Denny Hamlin wins another Daytona 500 for Joe Gibbs; Ryan Newman hospitalized

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USA TODAY Sports Images

Denny Hamlin wins another Daytona 500 for Joe Gibbs; Ryan Newman hospitalized

DAYTONA BEACH, Fla. -- Ryan Newman flipped across the finish line, his Ford planted upside down and on fire, a grim reminder of a sport steeped in danger that has stretched nearly two decades without a fatality.

At the finish line, Denny Hamlin made history with a second straight Daytona 500 victory in an overtime photo finish over Ryan Blaney, a celebration that quickly became muted as drivers awaited an update on Newman's condition.

"I think we take for granted sometimes how safe the cars are," Hamlin said. "But number one, we are praying for Ryan."

Roughly two hours after the crash, NASCAR read a statement from Roush Fenway Racing that said Newman is in "serious condition, but doctors have indicated his injuries are not life-threatening."

During the long wait for an update, President Donald Trump took to Twitter to express his concern. Trump a day earlier attended the race as the grand marshal, gave the command for drivers to start their engines and made a ceremonial pace lap around Daytona International Speedway before rain washed out the race.

"Praying for Ryan Newman, a great and brave @NASCAR driver! #PrayingForRyan," Trump tweeted. Newman was one of several NASCAR drivers who attended a 2016 rally for Trump in Georgia when he was a presidential candidate.

Mark Rushbrook, global director of Ford Performance Motorsports, acknowledged the excruciating delay for information on Newman.

"To hear some positive news tonight is a relief," Rushbrook said. "He is so respected for being a great competitor by everyone in the sport."

NASCAR scrapped the traditional victory lane party for Hamlin's third Daytona 500 victory, rocked by Newman's accident 19 years after Dale Earnhardt was killed on the last lap of the 2001 Daytona 500. Earnhardt was the last driver killed in a NASCAR Cup Series race.

Newman had surged into the lead on the final lap when Blaney's bumper caught the back of his Ford and sent Newman hard right into the wall. His car flipped, rolled, was hit on the driver's side by another car, and finally skidded across the finish line in flames (VIDEO - watch with caution).

It took several minutes for his car to be rolled back onto its wheels. Medical personnel used solid black barriers to block the view as the 2008 Daytona 500 winner was placed in a waiting ambulance and taken to a hospital. The damage to his Mustang was extensive -- it appeared the entire roll cage designed to protect his head had caved -- and officials would not allow his team near the accident site.

Drivers were stricken with concern, including a rattled Corey LaJoie, the driver who hit Newman's car as it was flipping.

"Dang I hope Newman is ok," he posted on Twitter. "That is worst case scenerio and I had nowhere to go but (into) smoke."

Hamlin is the first driver since Sterling Marlin in 1995 to win consecutive Daytona 500's, but his celebration in victory lane was subdued.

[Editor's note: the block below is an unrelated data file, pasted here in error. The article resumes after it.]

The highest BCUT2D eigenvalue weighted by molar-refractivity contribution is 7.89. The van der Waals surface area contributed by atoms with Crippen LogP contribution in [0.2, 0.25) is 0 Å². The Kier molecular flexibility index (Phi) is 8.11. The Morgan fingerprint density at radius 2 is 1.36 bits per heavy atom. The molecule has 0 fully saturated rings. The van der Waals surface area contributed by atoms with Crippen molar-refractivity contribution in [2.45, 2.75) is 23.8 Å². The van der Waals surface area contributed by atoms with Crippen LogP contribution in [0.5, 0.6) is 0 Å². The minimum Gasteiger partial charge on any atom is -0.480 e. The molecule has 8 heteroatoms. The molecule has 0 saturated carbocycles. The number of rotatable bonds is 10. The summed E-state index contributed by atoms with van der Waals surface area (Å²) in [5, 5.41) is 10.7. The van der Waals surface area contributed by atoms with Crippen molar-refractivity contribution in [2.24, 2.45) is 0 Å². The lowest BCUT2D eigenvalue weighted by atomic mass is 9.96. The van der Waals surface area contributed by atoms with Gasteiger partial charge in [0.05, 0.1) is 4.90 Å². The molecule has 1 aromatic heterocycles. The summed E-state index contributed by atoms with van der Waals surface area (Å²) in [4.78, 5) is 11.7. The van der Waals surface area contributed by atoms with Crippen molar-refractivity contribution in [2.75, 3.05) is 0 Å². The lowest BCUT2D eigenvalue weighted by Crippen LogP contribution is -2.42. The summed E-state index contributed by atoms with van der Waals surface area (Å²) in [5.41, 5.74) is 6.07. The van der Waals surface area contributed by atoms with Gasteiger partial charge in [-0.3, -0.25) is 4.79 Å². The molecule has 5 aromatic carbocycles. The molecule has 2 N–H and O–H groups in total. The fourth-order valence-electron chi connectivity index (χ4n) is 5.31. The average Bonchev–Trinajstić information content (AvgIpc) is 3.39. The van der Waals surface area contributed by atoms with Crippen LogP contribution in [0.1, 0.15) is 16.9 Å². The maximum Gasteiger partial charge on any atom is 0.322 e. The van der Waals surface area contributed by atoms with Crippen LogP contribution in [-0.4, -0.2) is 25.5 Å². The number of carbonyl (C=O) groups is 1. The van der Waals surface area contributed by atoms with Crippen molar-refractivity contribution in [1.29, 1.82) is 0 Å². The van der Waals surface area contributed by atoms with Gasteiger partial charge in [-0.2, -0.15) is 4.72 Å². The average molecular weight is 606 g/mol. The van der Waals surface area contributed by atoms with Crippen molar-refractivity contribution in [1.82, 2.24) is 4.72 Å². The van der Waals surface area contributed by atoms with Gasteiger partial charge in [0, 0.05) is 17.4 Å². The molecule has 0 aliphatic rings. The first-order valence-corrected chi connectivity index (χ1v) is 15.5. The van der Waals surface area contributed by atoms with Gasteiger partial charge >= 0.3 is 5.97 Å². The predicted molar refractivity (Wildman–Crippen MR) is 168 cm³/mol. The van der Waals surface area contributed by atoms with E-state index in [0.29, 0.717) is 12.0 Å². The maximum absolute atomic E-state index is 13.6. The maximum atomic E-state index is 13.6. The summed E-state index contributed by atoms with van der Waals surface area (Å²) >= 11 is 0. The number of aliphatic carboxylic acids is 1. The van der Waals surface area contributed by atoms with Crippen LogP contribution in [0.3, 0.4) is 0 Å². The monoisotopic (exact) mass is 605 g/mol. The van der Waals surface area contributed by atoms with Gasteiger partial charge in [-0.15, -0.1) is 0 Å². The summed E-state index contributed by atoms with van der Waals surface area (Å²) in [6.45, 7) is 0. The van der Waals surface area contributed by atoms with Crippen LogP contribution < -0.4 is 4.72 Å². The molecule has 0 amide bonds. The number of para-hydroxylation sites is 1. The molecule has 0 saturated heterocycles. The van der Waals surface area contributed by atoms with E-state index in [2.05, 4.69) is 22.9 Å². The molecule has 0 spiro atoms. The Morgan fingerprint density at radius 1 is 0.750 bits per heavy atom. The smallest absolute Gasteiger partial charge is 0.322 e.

Hamlin said he was unaware of Newman's situation when he initially began his celebration. It wasn't until Fox Sports told him it would not interview him on the frontstretch after his burnouts that Hamlin learned the accident was bad.

"It's a weird balance of excitement and happiness for yourself, but someone's health and their family is bigger than any win in any sport," he said. "We are just hoping for the best."

Team owner Joe Gibbs apologized after the race for the winning team celebration.

"We didn't know until victory lane," Gibbs said. "I know that for a lot of us, participating in sports and being in things where there are some risks, in a way, that's what they get excited about. Racing, we know what can happen, we just dream it doesn't happen. We are all just praying now for the outcome on this."

Runner-up Blaney said the way the final lap shook out, with Newman surging ahead of Hamlin, that Blaney got a push from Hamlin that locked him in behind Newman in a move of brand alliance for Ford.

"We pushed Newman there to the lead and then we got a push from the 11 ... I was committed to just pushing him to the win and having a Ford win it and got the bumpers hooked up wrong," he said.

Hamlin had eight Ford drivers lined up behind him as the leader on the second overtime shootout without a single fellow Toyota driver in the vicinity to help him. It allowed Newman to get past him for the lead, but the bumping in the pack led to Newman's hard turn into the wall, followed by multiple rolls and a long skid across the finish line.

Hamlin's win last year was a 1-2-3 sweep for Joe Gibbs Racing and kicked off a yearlong company celebration in which Gibbs drivers won a record 19 races and the Cup championship. Now his third Daytona 500 win puts him alongside six Hall of Fame drivers as winners of three or more Daytona 500s. He tied Dale Jarrett -- who gave JGR its first Daytona 500 win in 1993 -- Jeff Gordon and Bobby Allison. Hamlin trails Cale Yarborough's four wins and the record seven by Richard Petty.

This victory came after just the second rain postponement in 62 years, a visit from Trump, a pair of red flag stoppages and two overtimes. The 0.014 margin of victory was the second closest in race history, and Hamlin's win over Martin Truex Jr. in 2016 was the closest finish in race history.

That margin of victory was 0.01 seconds. The win in "The Great American Race" is the third for Toyota, all won by Hamlin. Gibbs has four Daytona 500 victories as an owner.

"I just feel like I'm a student to the game. I never stop learning and trying to figure out where I need to put myself at the right time," Hamlin said. "It doesn't always work. We've defied odds here in the last eight years or so in the Daytona 500, but just trust my instincts, and so far they've been good for me."